The other day the words just came out of my mouth. Emotional safety. What did I mean by that phrase, exactly? I meant being in a space where people could be themselves: vulnerable, imperfect, and capable of expressing their emotions without fear of judgment or interruption. That is my definition of emotional safety.
As divorce lawyers, we are all (theoretically) trained to deal with risks and breaches that impact the physical safety of our clients. We have tools to deal with threats to physical safety and actual physical violence. We can go to court and get a restraining order or order of protection. We can refer clients to domestic violence support agencies. We can, to the extent possible, acknowledge and address obvious acts of physical aggression. What we are not so good at, nor have we received adequate training, is how to address the impact of emotional insecurity and how that state of mind directly impacts the skills needed to build a healthy relationship.
I am in the business of helping people transition out of their primary relationship. When a client shifts their perspective away from living life where things “happen to me” to living a life where things “happen by me” or “through me”, life holds robust opportunities for personal growth and empowerment. This is how the Conscious Leadership Group frames the “4 Ways of Leading in the World.”
Much of what I write about in terms of Collaborative Divorce practice derives from my belief in the power of transformational change. Moving through the grief and pain of a divorce, instead of trying to avoid it, leads to healthier lives, healthier children, healthier communities, healthier states and a more peaceful country.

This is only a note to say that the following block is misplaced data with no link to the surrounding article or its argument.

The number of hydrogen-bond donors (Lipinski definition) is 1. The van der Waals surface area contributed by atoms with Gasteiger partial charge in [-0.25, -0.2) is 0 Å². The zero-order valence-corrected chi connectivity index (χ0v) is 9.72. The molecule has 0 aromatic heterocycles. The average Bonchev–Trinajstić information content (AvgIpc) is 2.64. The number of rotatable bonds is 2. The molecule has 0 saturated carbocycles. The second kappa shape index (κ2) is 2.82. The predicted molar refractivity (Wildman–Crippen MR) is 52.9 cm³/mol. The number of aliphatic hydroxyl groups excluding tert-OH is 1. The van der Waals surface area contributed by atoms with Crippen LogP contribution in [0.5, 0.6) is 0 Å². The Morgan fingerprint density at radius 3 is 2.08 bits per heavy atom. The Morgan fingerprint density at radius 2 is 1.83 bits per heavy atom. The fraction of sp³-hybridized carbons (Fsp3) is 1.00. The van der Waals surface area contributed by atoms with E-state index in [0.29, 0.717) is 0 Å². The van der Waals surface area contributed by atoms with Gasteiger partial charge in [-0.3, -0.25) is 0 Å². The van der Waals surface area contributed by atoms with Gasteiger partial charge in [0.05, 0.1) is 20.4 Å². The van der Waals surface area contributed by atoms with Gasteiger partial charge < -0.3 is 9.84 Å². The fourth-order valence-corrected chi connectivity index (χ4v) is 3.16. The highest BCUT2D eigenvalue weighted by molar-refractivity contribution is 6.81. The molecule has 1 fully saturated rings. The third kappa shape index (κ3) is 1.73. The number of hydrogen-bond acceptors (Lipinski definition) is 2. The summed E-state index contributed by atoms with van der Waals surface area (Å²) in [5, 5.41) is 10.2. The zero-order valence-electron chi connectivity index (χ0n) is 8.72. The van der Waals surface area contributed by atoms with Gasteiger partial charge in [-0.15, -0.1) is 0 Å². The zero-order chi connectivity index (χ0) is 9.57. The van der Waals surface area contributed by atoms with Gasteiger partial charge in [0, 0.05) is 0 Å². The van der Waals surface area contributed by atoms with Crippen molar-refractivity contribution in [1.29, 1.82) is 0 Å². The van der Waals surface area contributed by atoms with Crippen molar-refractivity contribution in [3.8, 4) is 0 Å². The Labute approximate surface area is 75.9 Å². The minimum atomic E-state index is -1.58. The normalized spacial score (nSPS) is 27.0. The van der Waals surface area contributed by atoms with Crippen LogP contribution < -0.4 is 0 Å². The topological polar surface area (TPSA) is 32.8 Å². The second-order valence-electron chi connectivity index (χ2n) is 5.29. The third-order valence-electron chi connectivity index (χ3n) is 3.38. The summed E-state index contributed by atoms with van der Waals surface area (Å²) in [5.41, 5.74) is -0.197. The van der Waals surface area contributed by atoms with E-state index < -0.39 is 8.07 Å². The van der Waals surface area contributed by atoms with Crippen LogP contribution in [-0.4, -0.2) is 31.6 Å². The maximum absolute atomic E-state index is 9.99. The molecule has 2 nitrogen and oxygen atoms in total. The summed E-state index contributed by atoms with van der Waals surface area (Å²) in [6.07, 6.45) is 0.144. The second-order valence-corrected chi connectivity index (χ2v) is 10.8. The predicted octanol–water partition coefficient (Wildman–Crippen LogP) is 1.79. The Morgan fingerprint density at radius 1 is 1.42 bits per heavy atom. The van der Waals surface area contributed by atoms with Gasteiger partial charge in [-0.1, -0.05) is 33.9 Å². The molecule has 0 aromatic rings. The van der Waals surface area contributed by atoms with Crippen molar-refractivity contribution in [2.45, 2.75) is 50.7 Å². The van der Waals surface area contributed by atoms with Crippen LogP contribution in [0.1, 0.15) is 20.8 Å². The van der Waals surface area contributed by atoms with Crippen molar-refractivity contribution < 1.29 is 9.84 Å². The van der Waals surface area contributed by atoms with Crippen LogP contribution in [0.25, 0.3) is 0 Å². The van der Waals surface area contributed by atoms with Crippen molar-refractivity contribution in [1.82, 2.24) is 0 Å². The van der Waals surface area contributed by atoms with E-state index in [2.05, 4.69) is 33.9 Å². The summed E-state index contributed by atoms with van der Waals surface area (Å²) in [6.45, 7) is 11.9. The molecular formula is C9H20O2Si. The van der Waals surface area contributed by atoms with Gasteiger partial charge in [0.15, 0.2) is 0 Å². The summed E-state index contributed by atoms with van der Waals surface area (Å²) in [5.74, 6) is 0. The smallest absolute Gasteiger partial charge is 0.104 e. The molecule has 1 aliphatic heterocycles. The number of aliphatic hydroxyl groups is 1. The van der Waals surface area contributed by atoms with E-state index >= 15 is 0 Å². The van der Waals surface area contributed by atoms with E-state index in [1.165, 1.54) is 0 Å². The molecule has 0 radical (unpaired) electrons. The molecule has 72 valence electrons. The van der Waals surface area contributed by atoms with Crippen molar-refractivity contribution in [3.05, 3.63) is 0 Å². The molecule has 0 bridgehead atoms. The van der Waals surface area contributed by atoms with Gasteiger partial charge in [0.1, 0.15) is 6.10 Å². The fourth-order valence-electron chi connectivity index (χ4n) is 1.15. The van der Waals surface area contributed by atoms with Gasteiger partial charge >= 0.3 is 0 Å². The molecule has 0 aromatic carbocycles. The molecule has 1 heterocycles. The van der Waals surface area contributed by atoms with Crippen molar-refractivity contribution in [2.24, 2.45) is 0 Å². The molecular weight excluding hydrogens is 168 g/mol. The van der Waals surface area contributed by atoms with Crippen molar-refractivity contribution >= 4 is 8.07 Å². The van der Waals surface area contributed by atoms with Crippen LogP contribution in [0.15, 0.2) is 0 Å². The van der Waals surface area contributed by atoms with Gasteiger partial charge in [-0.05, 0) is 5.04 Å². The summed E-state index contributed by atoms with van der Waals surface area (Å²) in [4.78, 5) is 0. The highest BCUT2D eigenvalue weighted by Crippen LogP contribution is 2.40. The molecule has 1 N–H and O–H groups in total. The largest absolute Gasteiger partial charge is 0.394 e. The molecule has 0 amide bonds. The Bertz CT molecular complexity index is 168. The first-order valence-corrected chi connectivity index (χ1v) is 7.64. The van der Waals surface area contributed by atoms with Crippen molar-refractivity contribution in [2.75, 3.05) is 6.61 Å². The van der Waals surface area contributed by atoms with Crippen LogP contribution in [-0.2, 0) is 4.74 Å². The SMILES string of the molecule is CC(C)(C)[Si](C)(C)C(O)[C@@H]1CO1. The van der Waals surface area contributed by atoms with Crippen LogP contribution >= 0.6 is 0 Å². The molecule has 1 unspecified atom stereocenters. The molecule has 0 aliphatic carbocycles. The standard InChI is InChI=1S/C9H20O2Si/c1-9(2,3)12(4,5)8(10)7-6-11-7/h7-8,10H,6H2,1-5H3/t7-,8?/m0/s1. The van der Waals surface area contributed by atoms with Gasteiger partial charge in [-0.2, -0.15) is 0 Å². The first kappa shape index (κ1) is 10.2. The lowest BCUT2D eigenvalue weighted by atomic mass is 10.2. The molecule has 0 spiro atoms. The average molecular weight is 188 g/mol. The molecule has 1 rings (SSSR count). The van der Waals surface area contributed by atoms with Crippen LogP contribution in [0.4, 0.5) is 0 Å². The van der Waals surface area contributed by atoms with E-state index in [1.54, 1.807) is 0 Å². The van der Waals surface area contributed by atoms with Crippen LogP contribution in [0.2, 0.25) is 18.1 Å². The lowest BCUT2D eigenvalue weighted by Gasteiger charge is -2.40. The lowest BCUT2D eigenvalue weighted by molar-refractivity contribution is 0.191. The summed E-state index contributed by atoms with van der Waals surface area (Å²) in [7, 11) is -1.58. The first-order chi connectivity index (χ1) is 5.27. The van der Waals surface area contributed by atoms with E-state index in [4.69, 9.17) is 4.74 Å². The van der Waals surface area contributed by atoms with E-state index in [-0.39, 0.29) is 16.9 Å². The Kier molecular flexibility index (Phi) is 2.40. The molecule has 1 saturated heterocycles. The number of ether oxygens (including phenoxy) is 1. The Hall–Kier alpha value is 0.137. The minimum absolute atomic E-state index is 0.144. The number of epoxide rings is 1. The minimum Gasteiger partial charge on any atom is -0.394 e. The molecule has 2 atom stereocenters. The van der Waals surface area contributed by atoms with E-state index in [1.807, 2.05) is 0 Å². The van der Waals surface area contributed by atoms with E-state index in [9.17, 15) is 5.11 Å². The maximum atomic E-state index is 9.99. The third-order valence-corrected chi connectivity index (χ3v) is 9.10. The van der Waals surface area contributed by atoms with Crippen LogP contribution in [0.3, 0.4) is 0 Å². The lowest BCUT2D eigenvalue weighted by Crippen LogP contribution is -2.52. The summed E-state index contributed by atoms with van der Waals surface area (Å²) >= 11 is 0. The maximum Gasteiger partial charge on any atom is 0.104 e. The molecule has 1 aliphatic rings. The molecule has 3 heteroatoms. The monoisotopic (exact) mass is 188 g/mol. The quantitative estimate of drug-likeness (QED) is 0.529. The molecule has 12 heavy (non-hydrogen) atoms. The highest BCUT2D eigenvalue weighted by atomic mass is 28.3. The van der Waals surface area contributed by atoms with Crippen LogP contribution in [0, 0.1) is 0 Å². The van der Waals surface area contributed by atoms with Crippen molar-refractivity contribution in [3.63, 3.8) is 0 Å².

If you haven’t seen Oprah’s podcast featuring Glennon Doyle’s Super Soul talk yet, take a look. It speaks to what I am talking about. Her description of her hot yoga experience after she discovered her husband’s infidelity, where all she could do was lie on her mat, sweating and crying, is priceless. Any environment that creates a safe space to feel your actual emotions, is where people should be spending their time in the early stages of a divorce. Take a moment and conjure up your favorite, most peaceful place. This is the place where you can think, and more importantly feel. This is not about maintaining the façade we are taught to show the world, but it’s about how we really feel.
Which option sounds more appealing? Option #1 — spending time in your safe place or in therapy learning how to grow into the person you were destined to become. Or option #2 spending hundreds of hours and tens of thousands of dollars battling your spouse in an overburdened judicial system. Do you want to fight to prove how you deserve more than half of your children’s time; more than half of the family wealth; how you have been wronged by your spouse who you declared your love and devotion “till death do us part” in front of your friends, family and faithful spiritual companions; and, how your former spouse deserves nothing? That is certainly an option.
In the Collaborative Divorce model, clients each have the support of two lawyers. In Vermont, a mental health coach is also part of the team. In some states, the model utilizes two coaches so that clients each have their own coach as they work through the tricky emotional terrain that is divorce. In the safety of a carefully structured process, clients can feel emotionally safe enough to use their words to express their goals, interests and desired outcomes. People have a variety of reasons why they are not honest in their relationships. Now that the marriage is actually ending, there is really nothing to lose from respectfully speaking your mind in the presence of your spouse and the team of professionals who are there to support each of you.
Divorce is a grieving process. Collaborative Divorce is designed to create an emotionally safe process to feel your feelings, express them appropriately, and learn more effective communication skills for your future. You do this so that you and your former spouse can show your children how to work through challenging times, and how to face adversity with courage and emotional intelligence. You CAN emerge from a divorce stronger than before. You can either encourage growth or stunt it. The process can promote healing or promote hatred. The choice is yours.